PBS Home Video

From the Audiovisual Identity Database, the motion graphics museum


PBS Home Video was formed in the 1980s by the Public Broadasting Service to distribute PBS programming on tape. Originally, the company had released videos under its own label "PBS Video", but they did not use a proper logo prior to 1990, and even then PBS Video remained a separate label, targeting the educational market. PBS Home Video went through a slew of distributors, such as Pacific Arts (1990-1993), Turner Home Entertainment (1994-1997), Warner Home Video (1997-2004), and Paramount Home Entertainment (2004-2011). In 2011, PBS formed a joint venture with WGBH Educational Foundation to expand their distribution operations, forcing PBS Home Video to sever their ties with Paramount, as well as merging their home video unit with WGBH Home Video, resulting in the creation of PBS Distribution.

1st Logo (September 26, 1990-1998)

Visuals: The screen fades to a P-head outline on a sky background framed with black. The lines from the 1989 PBS logo come from the right side of the screen and go into the P-head's eye, after which the sky background fills the screen and the P-Head reverts to its color from the 1989 TV ident as "PBS HOME VIDEO" in the familiar ITC Lubalin Graph Bold font, with rippling waves fades in at the bottom of the screen.


  • At the end of Pacific Arts-distributed tapes, only the animation with the lines going into the P-Head's eye plays. This closing variant was used until 1994.
  • A later short version shows the completed logo.

Technique: Live-action and CGI.

Audio: A quiet piano/string/flute sounder, composed in the key of D major. About a second into the logo, a female announcer says "The following presentation is from PBS Home Video."

Audio Variants:

  • The end variant uses the same opening melody, but ends with two piano/flute notes.
  • At the end of some Turner-era tapes, an announcer-free version of the opening variant's music plays.
  • The other short version has no music.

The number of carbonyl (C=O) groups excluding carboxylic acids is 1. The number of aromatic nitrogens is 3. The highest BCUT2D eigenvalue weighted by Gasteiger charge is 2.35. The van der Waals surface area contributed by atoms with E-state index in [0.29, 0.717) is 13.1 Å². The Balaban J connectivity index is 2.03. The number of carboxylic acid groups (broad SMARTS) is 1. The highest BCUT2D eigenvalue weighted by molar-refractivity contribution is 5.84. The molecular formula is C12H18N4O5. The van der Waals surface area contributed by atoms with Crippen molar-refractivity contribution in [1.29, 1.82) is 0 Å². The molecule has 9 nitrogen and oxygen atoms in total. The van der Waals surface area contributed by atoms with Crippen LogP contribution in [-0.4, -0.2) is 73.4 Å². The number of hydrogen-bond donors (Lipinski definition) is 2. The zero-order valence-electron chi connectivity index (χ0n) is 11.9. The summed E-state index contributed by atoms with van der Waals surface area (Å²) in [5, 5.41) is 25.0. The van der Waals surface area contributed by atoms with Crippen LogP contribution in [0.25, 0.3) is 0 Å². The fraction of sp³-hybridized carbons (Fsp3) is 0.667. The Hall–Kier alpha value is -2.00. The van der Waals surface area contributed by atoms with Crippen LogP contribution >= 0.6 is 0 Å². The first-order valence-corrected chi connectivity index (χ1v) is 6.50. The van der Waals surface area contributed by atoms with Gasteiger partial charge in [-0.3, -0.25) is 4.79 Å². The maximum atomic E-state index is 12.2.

Availability: Seen on PBS Home Video tapes from Pacific Arts and Turner Home Entertainment. On later tapes (such as Adventures from the Book of Virtues), the national PBS logo in use at the time (or just the Turner logo, as seen on most Baseball tapes) appears instead. The later short version appears on Warner Resound's prints of Adventures from the Book of Virtues and Crusade: The Life of Billy Graham.

2nd Logo (2000-2004)

Visuals: On a white background that quickly fades to a yellow-tinted version of the 8th PBS logo's background, three P-head circles (one vermilion, one green, and one dodger blue) zoom out and merge to form a fuchsia P-head circle. When "PBS HOME VIDEO" ("PBS DVD" on DVD releases) fades in, the P-head circle turns black.

Technique: 2D computer animation by Lee Hunt Associates.

Audio: A funky drum/bass riff with a light "ding", followed by a mellow synth-piano remix of the 1998 PBS logo's music. Composed in C major.

Availability: Seen on PBS Home Video and DVD releases from Warner Home Video, such as The Secret Life of the Brain and American Experience: War Letters. It didn't start to be used until PBS started releasing DVDs in 2000.

3rd Logo (2004-2009)

Visuals: The PBS standard logo animation from 2002: two lens flares cascade across a black background, causing an explosion that reveals several zooming layers of the PBS P-Head logo, all now against a blue/pink/red gradient background with a bubblegum pink motif in the center. A black circle zooms in as the features of the P-Head slide into it, as the letter "P" and then "BS" slide in next to the circle in its corporate font. The background continues to shine.

Technique: CGI from PMcD Design.

Audio: Same as the 2002 PBS logo.

Availability: It appeared on PBS DVD and Blu-ray releases from Paramount Home Entertainment until 2009, as well as certain PBS video podcasts from the time (always shortened). It also appears on a 2016 DVD of Castle, a reprint from 2006.

PBS Home Video
PBS Distribution